Lake Vostok is a subglacial lake under the East Antarctic Ice Shelf. It is about 500 m below sea-level, but is buried under 4 km of ice. The lake is approximately 250 km long, by 50 km wide and has an average depth of 344 m. Lake Vostok was covered by the ice between 14 and 25 million years ago, when Antarctica was still attached to South America and possibly Australia. The Lake will not have been completely isolated for all of this time; most of the water currently in it is likely to have come from the bottom of the glacial ice-sheet.
Map of Antarctica, showing the location of Lake Vostok. California Academy of Sciences.
A team of Russian scientists and engineers from the Arctic and Antarctic Research Institute has been drilling towards Lake Vostok each short Antarctic summer since 1990 (they were a team of Soviet scientist and engineers when they started out), with an eight year pause from 1998, when the scientists stopped 100 m short of their goal to evaluate how to make the final drill into the lake in a safe and sterile way. They are now expected to make the final breakthrough within the next week; if anything should go wrong and they are unable to complete the drilling process before the end of February, then they will be forced to withdraw for another year. During the Antarctic winter temperatures on the East Antarctic Ice Sheet can fall to -100 °C, conditions which would prevent work by the most hardy of researchers.
A diagrammatic cross section through Lake Vostok, showing the progress of the Russian drill.
While bacteria and other micro-organisms have been recovered from the ice throughout the drilling process, the Russian team have always regarded these as contaminants (some have been described in scientific articles by American researchers). It is thought likely that Lake Vostok will contain an ecosystem that has been isolated from the outside world for tens of millions of years, and that will be rich in extremophilic organisms (organisms that thrive in extreme conditions), an environment that the researchers are keen to avoid contaminating.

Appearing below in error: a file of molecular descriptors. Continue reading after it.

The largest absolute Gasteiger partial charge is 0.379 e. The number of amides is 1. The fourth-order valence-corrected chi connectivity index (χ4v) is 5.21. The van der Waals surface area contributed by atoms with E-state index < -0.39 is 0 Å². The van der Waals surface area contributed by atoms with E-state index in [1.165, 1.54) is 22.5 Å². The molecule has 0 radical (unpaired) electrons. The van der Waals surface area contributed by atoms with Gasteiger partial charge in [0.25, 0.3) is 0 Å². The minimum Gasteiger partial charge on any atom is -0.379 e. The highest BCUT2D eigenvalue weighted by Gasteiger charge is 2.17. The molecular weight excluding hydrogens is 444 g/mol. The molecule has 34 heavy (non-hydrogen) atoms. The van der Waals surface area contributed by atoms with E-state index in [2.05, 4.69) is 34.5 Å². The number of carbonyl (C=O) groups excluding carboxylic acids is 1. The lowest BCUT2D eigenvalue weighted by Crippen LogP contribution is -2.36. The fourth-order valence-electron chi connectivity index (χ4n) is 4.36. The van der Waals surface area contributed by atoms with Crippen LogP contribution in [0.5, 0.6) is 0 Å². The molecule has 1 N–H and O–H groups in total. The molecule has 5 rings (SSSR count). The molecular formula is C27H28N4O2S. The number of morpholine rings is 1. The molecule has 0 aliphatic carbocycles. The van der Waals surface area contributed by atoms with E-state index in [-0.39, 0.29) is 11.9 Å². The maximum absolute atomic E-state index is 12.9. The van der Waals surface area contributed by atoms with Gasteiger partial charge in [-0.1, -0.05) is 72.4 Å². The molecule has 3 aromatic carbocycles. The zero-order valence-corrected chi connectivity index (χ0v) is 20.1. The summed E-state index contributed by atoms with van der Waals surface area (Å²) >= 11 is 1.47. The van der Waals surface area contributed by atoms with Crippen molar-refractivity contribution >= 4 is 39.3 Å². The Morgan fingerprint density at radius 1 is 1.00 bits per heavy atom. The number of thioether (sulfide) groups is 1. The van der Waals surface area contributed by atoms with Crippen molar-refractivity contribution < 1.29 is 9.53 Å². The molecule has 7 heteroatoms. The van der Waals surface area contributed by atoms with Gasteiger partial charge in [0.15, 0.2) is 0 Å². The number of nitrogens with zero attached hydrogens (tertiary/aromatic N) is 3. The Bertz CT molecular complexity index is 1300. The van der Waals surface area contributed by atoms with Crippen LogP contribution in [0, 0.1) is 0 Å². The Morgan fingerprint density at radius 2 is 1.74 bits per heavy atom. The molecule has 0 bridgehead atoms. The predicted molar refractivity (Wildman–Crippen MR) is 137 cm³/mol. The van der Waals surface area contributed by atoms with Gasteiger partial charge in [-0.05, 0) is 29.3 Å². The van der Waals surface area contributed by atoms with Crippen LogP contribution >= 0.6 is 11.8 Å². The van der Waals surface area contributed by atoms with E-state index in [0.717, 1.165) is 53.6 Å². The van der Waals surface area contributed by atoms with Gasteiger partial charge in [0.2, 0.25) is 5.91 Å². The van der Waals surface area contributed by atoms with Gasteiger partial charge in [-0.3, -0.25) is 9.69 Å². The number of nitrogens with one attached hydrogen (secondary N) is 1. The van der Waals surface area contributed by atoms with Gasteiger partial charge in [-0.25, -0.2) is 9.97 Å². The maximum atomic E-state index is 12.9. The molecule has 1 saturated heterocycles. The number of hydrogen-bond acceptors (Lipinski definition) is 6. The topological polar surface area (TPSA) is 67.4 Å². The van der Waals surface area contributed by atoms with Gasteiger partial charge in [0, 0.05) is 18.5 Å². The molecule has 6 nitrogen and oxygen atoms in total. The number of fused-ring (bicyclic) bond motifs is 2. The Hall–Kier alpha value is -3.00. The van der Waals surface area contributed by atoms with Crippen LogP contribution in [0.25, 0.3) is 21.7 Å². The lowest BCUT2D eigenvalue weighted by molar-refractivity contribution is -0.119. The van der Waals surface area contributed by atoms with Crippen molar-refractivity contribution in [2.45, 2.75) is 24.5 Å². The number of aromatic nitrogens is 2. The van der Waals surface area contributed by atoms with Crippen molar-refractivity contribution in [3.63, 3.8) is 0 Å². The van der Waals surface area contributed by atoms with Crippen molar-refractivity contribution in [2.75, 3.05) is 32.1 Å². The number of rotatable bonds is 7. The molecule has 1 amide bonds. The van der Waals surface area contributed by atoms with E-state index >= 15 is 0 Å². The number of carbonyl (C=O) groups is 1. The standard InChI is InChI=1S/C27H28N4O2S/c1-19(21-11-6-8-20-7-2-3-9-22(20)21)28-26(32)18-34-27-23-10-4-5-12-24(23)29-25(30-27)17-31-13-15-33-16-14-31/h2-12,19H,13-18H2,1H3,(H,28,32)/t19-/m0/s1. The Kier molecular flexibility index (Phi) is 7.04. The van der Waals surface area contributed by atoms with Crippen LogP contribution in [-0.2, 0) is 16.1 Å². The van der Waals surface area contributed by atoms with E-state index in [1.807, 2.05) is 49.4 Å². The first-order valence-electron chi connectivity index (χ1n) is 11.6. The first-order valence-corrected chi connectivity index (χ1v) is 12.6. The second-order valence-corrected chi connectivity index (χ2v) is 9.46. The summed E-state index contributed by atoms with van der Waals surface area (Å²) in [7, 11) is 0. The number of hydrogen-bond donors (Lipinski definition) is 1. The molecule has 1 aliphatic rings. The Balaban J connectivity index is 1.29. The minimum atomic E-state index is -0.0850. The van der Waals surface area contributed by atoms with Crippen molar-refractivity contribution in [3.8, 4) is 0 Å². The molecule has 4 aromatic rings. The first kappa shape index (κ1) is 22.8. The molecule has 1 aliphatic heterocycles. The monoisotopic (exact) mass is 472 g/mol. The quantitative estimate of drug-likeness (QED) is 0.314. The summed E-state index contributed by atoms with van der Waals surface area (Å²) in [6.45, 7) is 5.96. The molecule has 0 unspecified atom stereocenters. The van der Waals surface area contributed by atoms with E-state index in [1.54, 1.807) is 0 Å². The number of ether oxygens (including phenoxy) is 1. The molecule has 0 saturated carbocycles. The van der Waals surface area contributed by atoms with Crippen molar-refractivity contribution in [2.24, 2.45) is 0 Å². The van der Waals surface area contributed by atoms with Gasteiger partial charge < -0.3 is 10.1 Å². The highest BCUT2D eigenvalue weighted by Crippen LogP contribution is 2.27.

The other consideration is safety; Lake Vostok is thought to be very rich in dissolved gasses, to the extent that some researchers believe that an uncontrolled release of pressure might cause up to a quarter of the water in the lake to escape suddenly, like a carbonated drink that has been shaken from a bottle. This would not only probably be fatal to anyone working at the drill-head, it would be likely to cause a permanent change in the climate of Antarctica due to the amount of water vapor released.
The Lake Vostok Drilling Station.
Despite the precautions the Russians are taking, they are still facing criticism from some sources. The Antarctic and Southern Ocean Coalition, an umbrella group representing environmental organizations concerned about the Antarctic is usually supportive of research projects, but has questioned some of the methods used by the Russian group, particularly the use of drill-lubricants and anti-freeze, which could potentially contaminate the lake.
Many scientists regard attempts to drill into subglacial lakes in Antarctica as practice for potential future attempts to look for life elsewhere in the solar system, particularly on the Jovian Moon Europa and Saturn's Moon Enceladus, both of which are thought to have oceans beneath their icy exteriors.